It’s Flu Season! Should You Get a Flu Shot?

Every year, around this time, you’ll see ads for flu shot offerings. Many people end up getting the vaccine, but there’s still a large portion of the population who avoid them. If you opt to avoid the flu shot, you likely have your reasoning. Loosely, this may be a dislike of needles or simply not thinking it’s important. Your rationale behind skipping the flu shot may be entirely valid, but today, we’re going to look at a few reasons to reconsider this opinion.

You Want to Enjoy the Fall and Winter

Generally, flu season runs from October to February, though it can start earlier and last longer. That gives a lot of time for you to catch the flu. It is one of the most contagious common illnesses as there are many different ways you can contract the germs. Any contact with loved ones, friends, or even the mailman may be enough to get sick. Strangely enough, contact with a sick person isn’t even necessary to get sick. Just touching something infected is enough.

The flu is one of the most contagious common illnesses as there are many different ways you can contract the germs.

The flu shot greatly limits your chances of catching the flu, so you won’t become one of the 9.2 to 35.6 million annual cases of flu in the United States. Even if you catch the flu and were you vaccinated, studies show that your likely to experience weaker symptoms. This peace of mind allows you to enjoy the fall and winter months, whether that’s attending a fall festival or a town holiday party! Five months out of the year is just under half. Don’t miss out on fun because of the nagging worry about becoming sick.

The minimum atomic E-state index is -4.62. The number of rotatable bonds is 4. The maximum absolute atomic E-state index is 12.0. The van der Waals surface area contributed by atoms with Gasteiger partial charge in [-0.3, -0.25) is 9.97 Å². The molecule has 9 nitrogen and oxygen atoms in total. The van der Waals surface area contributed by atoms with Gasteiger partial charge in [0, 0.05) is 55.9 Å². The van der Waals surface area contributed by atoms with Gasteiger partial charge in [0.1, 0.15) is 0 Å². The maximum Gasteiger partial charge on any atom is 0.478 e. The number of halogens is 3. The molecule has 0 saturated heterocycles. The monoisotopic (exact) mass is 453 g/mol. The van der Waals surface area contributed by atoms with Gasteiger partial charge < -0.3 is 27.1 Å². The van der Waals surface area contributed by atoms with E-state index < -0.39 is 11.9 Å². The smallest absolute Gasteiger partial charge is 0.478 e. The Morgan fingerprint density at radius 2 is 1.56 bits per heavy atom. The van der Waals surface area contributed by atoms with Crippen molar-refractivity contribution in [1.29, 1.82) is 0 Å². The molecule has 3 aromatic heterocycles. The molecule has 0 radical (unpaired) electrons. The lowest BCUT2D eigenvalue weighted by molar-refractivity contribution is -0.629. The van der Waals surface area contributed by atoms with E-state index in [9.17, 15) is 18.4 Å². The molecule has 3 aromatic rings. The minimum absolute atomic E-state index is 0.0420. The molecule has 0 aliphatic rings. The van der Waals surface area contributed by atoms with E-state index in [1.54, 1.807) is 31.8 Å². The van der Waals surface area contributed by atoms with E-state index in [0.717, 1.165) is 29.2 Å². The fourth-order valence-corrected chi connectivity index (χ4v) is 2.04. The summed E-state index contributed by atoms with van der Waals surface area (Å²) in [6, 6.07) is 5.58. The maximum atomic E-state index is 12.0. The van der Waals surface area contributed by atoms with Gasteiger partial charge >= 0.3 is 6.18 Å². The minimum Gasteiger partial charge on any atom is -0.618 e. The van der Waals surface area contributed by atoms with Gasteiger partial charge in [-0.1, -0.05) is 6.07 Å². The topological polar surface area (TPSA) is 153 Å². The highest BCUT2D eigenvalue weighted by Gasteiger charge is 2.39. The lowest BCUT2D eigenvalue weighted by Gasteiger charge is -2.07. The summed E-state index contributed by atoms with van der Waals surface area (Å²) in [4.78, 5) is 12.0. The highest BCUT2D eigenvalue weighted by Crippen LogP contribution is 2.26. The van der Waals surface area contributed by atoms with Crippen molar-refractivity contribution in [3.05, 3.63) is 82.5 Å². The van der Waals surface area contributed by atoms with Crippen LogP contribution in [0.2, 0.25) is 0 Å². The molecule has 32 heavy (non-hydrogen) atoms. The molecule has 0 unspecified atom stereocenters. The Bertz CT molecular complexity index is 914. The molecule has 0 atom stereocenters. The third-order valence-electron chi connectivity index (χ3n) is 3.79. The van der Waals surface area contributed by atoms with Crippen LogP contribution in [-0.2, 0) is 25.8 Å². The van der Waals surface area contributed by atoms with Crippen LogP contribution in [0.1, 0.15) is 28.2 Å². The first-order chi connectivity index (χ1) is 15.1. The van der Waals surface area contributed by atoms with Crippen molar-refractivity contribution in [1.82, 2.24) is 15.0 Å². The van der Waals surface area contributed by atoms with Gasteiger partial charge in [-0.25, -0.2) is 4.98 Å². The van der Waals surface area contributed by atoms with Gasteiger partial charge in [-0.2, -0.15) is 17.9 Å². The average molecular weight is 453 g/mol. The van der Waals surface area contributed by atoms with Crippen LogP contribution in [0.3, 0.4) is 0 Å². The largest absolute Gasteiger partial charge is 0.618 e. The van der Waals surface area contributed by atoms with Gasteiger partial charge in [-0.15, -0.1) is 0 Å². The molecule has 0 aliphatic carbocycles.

You Are an At-Risk Demographic

If you’re a senior, you have an extra reason to get a flu shot. Generally speaking, there are six demographics that are considered to be at high risk of serious flu complications. These include:

If you fall into one of these demographics, complications from serious flu illnesses can include pneumonia, dehydration, myocarditis, encephalitis, multiple organ failure, and even death.

If you’re enrolled in Medicare, you likely fit into one of those demographics. Since our immune system naturally weakens with age, seniors have an incredibly high risk of not only catching the flu, but also developing one of the severe complications. This makes getting the flu shot and taking other preventative measures not only important, but essential.

You’re Around At-Risk Demographics

Another reason why the flu vaccine is important has to do with the people around you. By not getting your vaccination, you run the risk of getting others sick. Now, if you’re mostly surrounded by healthy, young adults, their possibility of catching the flu is inconvenient, but not life-threatening. Though, this is not the case for people in high-risk demographics. You may feel fine and think there is no danger, but according to Harvard Health Publishing, 20 to 30 percent of people carrying the virus have no symptoms. This can make you a silent carrier, unknowingly putting at-risk loved ones in danger.

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Each year, there are millions of cases of the flu in the United States, with a vast number of those cases resulting in a trip to the hospital, or worse. It is understandable if your aversion to the shot is due to a fear of needles. Trypanophobia is a real condition. But, with the advent of a nasal flu spray, you can still protect yourself and others. It’s as effective as the shot, but without the needle!

If you’re ready to get the flu vaccine, there’s no time like the present. It takes the flu vaccine about two weeks to become active, so the Centers for Disease Control and Prevention (CDC) recommends getting vaccinated by the end of October at the latest. An easy way to get vaccinated is to make an appointment with your doctor, but you can also get the flu shot at local pharmacies and stores. Check out the CDC’s Flu Vaccine Finder, embedded below, to find a provider near you!